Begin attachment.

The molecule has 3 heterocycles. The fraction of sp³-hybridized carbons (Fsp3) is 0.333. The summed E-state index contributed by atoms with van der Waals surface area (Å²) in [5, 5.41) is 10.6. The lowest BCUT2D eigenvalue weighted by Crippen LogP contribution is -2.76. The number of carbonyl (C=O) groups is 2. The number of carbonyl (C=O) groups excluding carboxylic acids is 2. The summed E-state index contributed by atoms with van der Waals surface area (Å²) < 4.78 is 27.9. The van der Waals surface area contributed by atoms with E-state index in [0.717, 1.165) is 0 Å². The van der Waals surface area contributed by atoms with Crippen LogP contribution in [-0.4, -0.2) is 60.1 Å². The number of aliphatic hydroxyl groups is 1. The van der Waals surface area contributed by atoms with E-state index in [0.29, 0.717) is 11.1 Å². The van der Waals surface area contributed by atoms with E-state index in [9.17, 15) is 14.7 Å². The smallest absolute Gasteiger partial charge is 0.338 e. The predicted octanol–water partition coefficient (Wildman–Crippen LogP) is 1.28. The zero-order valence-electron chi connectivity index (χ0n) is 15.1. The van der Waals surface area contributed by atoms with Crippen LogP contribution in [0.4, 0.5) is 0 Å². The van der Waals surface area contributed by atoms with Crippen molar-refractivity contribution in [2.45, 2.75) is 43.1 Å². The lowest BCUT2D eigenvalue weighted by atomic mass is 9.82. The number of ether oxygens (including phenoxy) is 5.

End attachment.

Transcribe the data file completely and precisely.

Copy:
The molecule has 3 heterocycles. The fraction of sp³-hybridized carbons (Fsp3) is 0.333. The summed E-state index contributed by atoms with van der Waals surface area (Å²) in [5, 5.41) is 10.6. The lowest BCUT2D eigenvalue weighted by Crippen LogP contribution is -2.76. The number of carbonyl (C=O) groups is 2. The number of carbonyl (C=O) groups excluding carboxylic acids is 2. The summed E-state index contributed by atoms with van der Waals surface area (Å²) < 4.78 is 27.9. The van der Waals surface area contributed by atoms with E-state index in [0.717, 1.165) is 0 Å². The van der Waals surface area contributed by atoms with Crippen LogP contribution in [-0.4, -0.2) is 60.1 Å². The number of aliphatic hydroxyl groups is 1. The van der Waals surface area contributed by atoms with E-state index in [0.29, 0.717) is 11.1 Å². The van der Waals surface area contributed by atoms with E-state index in [9.17, 15) is 14.7 Å². The smallest absolute Gasteiger partial charge is 0.338 e. The predicted octanol–water partition coefficient (Wildman–Crippen LogP) is 1.28. The zero-order valence-electron chi connectivity index (χ0n) is 15.1. The van der Waals surface area contributed by atoms with Crippen LogP contribution in [0.4, 0.5) is 0 Å². The van der Waals surface area contributed by atoms with Crippen molar-refractivity contribution in [2.45, 2.75) is 43.1 Å². The lowest BCUT2D eigenvalue weighted by atomic mass is 9.82. The number of ether oxygens (including phenoxy) is 5.